There was much comparing to do, much gossiping about our old teachers, much gossiping about people I haven't seen or heard about in years. It just so happens that Missy works with the teacher I love and cherish above all other teachers. He is the first person I really let read my writing, and he makes an appearance in the introduction to my thesis. I can't even begin to explain how jealous I am that she gets to see him on a daily basis.

Later that night I got a little unreasonable. It's sort of not my fault. My mother may or may not had one of the worst, most evil days of her life, and I may or may not have sat down and drunk almost an entire Cosmopolitan in a Box with her until she felt human again. And this was before we went to a Chinese Auction/Benefit for an area fire hall, where my mother's boyfriend brought us beer while we stood listening to a band play covers of songs from the Eagles and CCR.

While at the benefit, I saw the following two groups:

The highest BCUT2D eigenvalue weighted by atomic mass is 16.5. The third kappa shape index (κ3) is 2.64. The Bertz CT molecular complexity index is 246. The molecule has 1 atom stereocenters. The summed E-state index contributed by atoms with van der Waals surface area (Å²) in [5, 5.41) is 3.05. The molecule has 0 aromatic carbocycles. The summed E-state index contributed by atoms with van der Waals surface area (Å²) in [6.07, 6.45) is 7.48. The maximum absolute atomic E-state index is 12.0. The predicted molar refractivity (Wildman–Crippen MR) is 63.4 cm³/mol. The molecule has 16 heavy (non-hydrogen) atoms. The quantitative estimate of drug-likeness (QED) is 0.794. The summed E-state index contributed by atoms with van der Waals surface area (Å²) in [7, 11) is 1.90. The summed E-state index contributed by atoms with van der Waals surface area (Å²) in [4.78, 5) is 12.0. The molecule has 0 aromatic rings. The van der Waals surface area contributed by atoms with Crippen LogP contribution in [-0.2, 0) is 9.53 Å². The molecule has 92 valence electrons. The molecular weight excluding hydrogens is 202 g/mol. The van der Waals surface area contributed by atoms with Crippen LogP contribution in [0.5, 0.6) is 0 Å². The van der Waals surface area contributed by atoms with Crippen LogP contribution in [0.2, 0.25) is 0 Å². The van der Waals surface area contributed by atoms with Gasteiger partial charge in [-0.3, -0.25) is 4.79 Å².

1. Women in their 50s wearing gut-baring shirts they must've bought at Forever 21. They shimmied and rubbed up against each other. They preened for firemen with black teeth who stood around wearing matching yellow shirts.

2. Then there were the girls who clearly graduated high school in the early to mid 90s. They were still wearing the same pullover sweatshirts that were popular back then. The type with snowflake-ish designs in a strip across the chest. Their hair was slicked back and they wore tiny gold hoops. They leaned into their boyfriends' shoulders, pressed close to their boyfriends' gold chains, and laughed and laughed and laughed at the women in their 50s who were wearing the too-small shirts. They were unaware that someday that will be their fate. That they too will be dancing for firemen with black teeth because their boyfriends will have run off with girlfriends from the old neighborhood--girls that the boyfriends' mothers knew and referred to as "wild."